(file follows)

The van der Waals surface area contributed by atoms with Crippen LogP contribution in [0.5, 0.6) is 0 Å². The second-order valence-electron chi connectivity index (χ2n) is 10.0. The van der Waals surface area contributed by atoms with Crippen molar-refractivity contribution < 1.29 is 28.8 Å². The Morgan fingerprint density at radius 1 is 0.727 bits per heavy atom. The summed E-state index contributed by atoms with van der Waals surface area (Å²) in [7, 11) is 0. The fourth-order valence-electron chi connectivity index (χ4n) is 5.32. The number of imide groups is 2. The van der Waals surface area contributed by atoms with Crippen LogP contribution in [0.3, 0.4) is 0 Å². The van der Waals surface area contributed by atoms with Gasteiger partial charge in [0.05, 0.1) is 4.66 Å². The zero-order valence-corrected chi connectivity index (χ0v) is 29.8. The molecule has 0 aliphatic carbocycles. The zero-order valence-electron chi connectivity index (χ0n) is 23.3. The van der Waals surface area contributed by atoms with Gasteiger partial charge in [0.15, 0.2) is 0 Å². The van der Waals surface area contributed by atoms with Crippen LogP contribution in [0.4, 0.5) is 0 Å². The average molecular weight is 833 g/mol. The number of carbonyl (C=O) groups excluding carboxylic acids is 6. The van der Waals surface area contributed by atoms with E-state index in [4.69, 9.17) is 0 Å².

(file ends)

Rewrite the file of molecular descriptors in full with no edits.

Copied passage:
The van der Waals surface area contributed by atoms with Crippen LogP contribution in [0.5, 0.6) is 0 Å². The second-order valence-electron chi connectivity index (χ2n) is 10.0. The van der Waals surface area contributed by atoms with Crippen molar-refractivity contribution < 1.29 is 28.8 Å². The Morgan fingerprint density at radius 1 is 0.727 bits per heavy atom. The summed E-state index contributed by atoms with van der Waals surface area (Å²) in [7, 11) is 0. The fourth-order valence-electron chi connectivity index (χ4n) is 5.32. The number of imide groups is 2. The van der Waals surface area contributed by atoms with Crippen LogP contribution in [0.3, 0.4) is 0 Å². The van der Waals surface area contributed by atoms with Gasteiger partial charge in [0.05, 0.1) is 4.66 Å². The zero-order valence-corrected chi connectivity index (χ0v) is 29.8. The molecule has 0 aliphatic carbocycles. The zero-order valence-electron chi connectivity index (χ0n) is 23.3. The van der Waals surface area contributed by atoms with Gasteiger partial charge in [0.15, 0.2) is 0 Å². The van der Waals surface area contributed by atoms with Crippen LogP contribution in [0.4, 0.5) is 0 Å². The average molecular weight is 833 g/mol. The number of carbonyl (C=O) groups excluding carboxylic acids is 6. The van der Waals surface area contributed by atoms with E-state index in [4.69, 9.17) is 0 Å².